Alan and Tilly set about extending the herd to its present 150 and developing a visitor centre and shop. They also began to train all the calves to the halter and as adults, the males to pull a light sleigh, which became a popular attraction in the nearby tourist town of Aviemore.


"Reindeer are very docile and lend themselves to being trained and handled,” she says. “They have laid back characters and cope well with being removed from their hill environment to busy city centres as long as they are properly handled and cared for. It has also created a use for the castrated males."


There are now five main teams of ‘exhibition’ reindeer typically consisting of four adults and two calves and Fiona deals with the logistics of their Christmas tours, which can see them away for a few days at a time.


At the time of visiting in the second week of November, Fiona had a team which was at a shopping centre in Edinburgh one day, Glasgow the following day and then, a few days later, a garden centre in Huddersfield before coming home. Meanwhile, other teams travel as far south as Truro in Cornwall, visiting venues on the way south and north on route.


"The logistics are tricky and I really appreciate Fiona taking this on. We have a number of country bed and breakfasts we use all over Great Britain which welcome two people and six reindeer for the night."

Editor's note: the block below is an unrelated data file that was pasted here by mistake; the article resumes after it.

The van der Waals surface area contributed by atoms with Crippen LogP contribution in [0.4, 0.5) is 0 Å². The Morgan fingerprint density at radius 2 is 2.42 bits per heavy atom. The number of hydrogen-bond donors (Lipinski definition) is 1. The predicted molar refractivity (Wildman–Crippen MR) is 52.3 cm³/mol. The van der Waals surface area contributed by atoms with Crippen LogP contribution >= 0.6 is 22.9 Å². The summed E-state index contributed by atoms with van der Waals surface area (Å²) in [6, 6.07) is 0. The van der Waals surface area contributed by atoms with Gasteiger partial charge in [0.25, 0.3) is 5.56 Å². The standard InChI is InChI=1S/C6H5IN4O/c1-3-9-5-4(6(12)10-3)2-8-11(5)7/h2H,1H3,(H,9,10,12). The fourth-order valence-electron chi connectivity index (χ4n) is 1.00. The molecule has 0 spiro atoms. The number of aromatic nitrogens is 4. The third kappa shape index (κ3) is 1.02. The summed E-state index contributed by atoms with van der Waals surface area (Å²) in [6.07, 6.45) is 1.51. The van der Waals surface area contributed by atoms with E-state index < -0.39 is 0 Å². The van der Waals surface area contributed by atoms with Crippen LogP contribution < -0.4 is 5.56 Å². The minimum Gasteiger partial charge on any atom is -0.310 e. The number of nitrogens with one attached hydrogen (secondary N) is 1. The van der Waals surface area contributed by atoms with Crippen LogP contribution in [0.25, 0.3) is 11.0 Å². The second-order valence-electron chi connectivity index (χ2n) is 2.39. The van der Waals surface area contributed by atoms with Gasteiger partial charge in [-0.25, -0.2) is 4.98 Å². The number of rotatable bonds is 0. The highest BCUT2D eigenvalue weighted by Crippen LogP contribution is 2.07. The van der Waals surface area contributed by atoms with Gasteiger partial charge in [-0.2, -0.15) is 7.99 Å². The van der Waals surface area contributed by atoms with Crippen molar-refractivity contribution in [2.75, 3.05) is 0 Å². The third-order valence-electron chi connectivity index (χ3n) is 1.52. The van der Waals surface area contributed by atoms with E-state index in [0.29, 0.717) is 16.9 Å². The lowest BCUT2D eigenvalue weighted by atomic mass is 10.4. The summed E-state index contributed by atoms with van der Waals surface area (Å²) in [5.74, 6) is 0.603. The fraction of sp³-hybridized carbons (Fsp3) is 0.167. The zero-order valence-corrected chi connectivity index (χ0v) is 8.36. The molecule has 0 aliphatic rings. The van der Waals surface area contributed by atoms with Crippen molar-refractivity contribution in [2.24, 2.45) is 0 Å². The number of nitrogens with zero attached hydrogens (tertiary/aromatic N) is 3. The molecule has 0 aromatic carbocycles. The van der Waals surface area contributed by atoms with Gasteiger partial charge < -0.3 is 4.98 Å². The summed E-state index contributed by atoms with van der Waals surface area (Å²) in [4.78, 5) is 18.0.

One of their more interesting venues is Northern Ireland, where Tilly and Fiona have to apply for four import and export licences to get them in and out the country.


"We are busy from the beginning of November right up until Christmas day when we take them to four local events in Aviemore, then that’s it, they get turned back out on the hill to enjoy the rest of the winter in their natural habitat and we can enjoy Christmas dinner."


Tilly admits they get the odd bit of criticism from people who do not believe animals should be used in this way, but says the positives far outweigh anything else.


"The negative comments are vastly outweighed by the joy they give to people, especially children, on a visit."


The centre also gets a huge amount of support from the adoption scheme, introduced in 1990 which has been very successful.


The Smiths try to keep it personal, with all the reindeer having names and adopters receiving a certificate, twice-yearly newsletter and a free pass to the centre to see their reindeer for a fee of £37 per year.